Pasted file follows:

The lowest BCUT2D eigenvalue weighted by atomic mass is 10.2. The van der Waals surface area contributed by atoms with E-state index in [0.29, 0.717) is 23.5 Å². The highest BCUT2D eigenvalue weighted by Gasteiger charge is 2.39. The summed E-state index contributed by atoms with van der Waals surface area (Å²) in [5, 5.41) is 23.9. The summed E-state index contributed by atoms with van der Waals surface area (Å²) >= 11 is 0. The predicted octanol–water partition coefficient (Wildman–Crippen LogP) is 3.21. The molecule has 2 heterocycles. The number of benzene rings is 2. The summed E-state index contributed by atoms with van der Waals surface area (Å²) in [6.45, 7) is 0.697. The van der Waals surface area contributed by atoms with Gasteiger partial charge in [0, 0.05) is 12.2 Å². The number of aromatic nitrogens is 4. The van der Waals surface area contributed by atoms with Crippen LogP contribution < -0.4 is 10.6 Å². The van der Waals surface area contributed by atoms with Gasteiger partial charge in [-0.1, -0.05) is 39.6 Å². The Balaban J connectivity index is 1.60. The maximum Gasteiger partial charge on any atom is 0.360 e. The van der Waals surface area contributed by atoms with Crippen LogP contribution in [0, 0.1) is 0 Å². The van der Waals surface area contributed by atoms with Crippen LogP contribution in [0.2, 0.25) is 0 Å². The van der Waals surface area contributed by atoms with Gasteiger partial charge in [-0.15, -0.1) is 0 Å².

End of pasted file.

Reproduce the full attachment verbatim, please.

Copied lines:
The lowest BCUT2D eigenvalue weighted by atomic mass is 10.2. The van der Waals surface area contributed by atoms with E-state index in [0.29, 0.717) is 23.5 Å². The highest BCUT2D eigenvalue weighted by Gasteiger charge is 2.39. The summed E-state index contributed by atoms with van der Waals surface area (Å²) in [5, 5.41) is 23.9. The summed E-state index contributed by atoms with van der Waals surface area (Å²) >= 11 is 0. The predicted octanol–water partition coefficient (Wildman–Crippen LogP) is 3.21. The molecule has 2 heterocycles. The number of benzene rings is 2. The summed E-state index contributed by atoms with van der Waals surface area (Å²) in [6.45, 7) is 0.697. The van der Waals surface area contributed by atoms with Gasteiger partial charge in [0, 0.05) is 12.2 Å². The number of aromatic nitrogens is 4. The van der Waals surface area contributed by atoms with Crippen LogP contribution < -0.4 is 10.6 Å². The van der Waals surface area contributed by atoms with Gasteiger partial charge in [-0.1, -0.05) is 39.6 Å². The Balaban J connectivity index is 1.60. The maximum Gasteiger partial charge on any atom is 0.360 e. The van der Waals surface area contributed by atoms with Crippen LogP contribution in [0, 0.1) is 0 Å². The van der Waals surface area contributed by atoms with Crippen LogP contribution in [0.2, 0.25) is 0 Å². The van der Waals surface area contributed by atoms with Gasteiger partial charge in [-0.15, -0.1) is 0 Å².